One hundred and forty-one. That’s how many new models Omega introduced this year at Baselworld. However, three of them in particular, for very good reason, have been enjoying the lion’s share of buzz at the show: the Omega 1957 Trilogy Limited Edition Speedmaster, Railmaster, and Seamaster – each, a pitch-perfect re-issue of its own CK29XX variant also released as a trio 60 years ago. Since they can be bought separately, or together in a singularly epic boxed set, we thought it best they be examined together.
Note that the watches sold as individual pieces and those in the set are identical for all but one detail that might bug some. On the dial under the Omega logo there is text that identifies the watch as those in the box set with their corresponding number out of 557. Practically, this makes sense to immediately identify the watches as part of the even more limited edition Trilogy set. I can imagine future "mixing and matching" being a problem, so it's a solution, for sure.
For this sixtieth-anniversary release that we originally debuted here, Omega dug deep into its own archives to reference its best surviving examples of each model to create a truly accurate and cohesive re-issue set. Therein, each watch is the end result of an impressive commitment to re-create most minute details on the source material, right down to the corduroy-lined presentation boxes and the etched Omega logo in the center of each crystal. Even the slightly nuanced differences between the Omega text fonts and logos between the dial, crown, caseback, and bracelet clasp have been recreated – a nod to an era where a lack of cohesive marketing assets led to subtle inconsistencies in type, size, and shape. Even in today's vintage re-issue mania, it’s still a dedication that’s not often seen in modern watchmaking, and a huge part of what makes this release exciting for many.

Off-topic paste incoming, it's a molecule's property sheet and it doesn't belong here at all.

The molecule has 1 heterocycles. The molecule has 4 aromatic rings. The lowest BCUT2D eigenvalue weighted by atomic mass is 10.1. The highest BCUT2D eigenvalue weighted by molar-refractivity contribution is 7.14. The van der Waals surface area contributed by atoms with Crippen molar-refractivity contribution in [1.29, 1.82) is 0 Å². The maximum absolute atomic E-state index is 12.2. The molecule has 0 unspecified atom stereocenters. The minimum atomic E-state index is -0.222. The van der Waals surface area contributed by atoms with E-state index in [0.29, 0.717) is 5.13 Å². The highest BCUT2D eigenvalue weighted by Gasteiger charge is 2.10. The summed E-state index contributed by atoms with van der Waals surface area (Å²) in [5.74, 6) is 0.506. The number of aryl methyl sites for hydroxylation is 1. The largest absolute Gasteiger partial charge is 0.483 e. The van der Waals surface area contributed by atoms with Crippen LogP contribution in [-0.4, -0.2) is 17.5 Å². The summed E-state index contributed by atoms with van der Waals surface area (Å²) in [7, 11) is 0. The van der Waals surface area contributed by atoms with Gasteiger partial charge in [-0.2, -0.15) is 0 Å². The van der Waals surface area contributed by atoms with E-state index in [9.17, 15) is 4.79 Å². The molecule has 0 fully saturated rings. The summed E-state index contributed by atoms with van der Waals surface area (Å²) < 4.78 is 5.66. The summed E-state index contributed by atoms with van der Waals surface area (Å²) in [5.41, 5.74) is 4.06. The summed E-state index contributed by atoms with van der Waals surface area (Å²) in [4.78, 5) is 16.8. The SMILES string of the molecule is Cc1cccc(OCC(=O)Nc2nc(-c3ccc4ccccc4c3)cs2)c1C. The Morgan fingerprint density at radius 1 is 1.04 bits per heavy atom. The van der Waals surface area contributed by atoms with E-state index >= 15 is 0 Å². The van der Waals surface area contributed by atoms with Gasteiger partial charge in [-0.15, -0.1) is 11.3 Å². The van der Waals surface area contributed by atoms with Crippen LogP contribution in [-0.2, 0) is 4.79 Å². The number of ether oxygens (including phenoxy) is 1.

Just as in 1957, there’s a fair amount of design cohesion between Omega’s “holy trinity.” Each carries Omega’s signature "Broad Arrow" handset, finished in the same hue of beige Super-LumiNova – a nod to the aged tritium look on vintage watches from that era. Much has already been said about this stylistic choice, but whether or not you like it, it can’t be denied that white luminous paint just wouldn’t have captured the warmth or the spirit of the originals in quite the same way. It also yields a comparative wrist experience to the vintage originals, except these are fully capable and ready for an entirely new generation to wear as they were originally intended.
Like the SM300 released in 2014, the Omega 1957 Trilogy edition "tropic" dials (subtly lightened to mimic the fading common on many vintage dials) of the major minute indexes have been laser-etched out of the dial and then filled, thereby increasing the amount of paint used (and thus the intensity of the luminosity) while also neatly creating a subtle degree of depth despite the absence of any applied elements.
All three watches carry the same straight lugs and are fitted with the same three-link bracelet whose links carry screwed pins and are otherwise subtly beefier than the vintage editions. But instead of the polished center links found on the SM300 from 2014 (another highly divisive detail amongst collectors), which sought to emulate this look, the Omega 1957 Trilogy watches are brushed on the center links, and polished on the outside. It’s a subtle detail shift, but one that ratchets back the "bling" factor and feels much more in line with the utilitarian spirit of the originals. Each bracelet is finished with an overlapping Omega logo on the clasp – a detail that persisted on many Omega bracelets throughout the sixties and seventies.
But that’s largely where the similarities end and where each watch begins to truly stand on its own. The collection opens with the Omega 1957 Trilogy version of the Omega Railmaster – the vintage re-issue companion to a modern variant which Omega also introduced at the show (but more on that later). The new-for-2017 1957 edition is fully faithful to the original Omega Railmaster CK2914, right down to the 38mm case dimensions and 60 meters of water resistance. It does get a pair of key upgrades, though: an etched sapphire crystal, and Omega’s METAS-certified Master Chronometer 8806 movement – which kicks the significant (for its time) antimagnetic capabilities of the original into the stratosphere. This movement operates at 25,600vph, has a 55-hour power reserve, and is the same caliber used in the Omega Seamaster here.
On the wrist, the Omega Railmaster 1957 Trilogy edition is the purest and the most uncomplicated of the three – classic and capable, and after this year, Omega is betting on its collectibility. Even if Omega had only released this variant instead of a trilogy, it would certainly have been warmly welcomed, after seven or so years without a Railmaster in the catalog.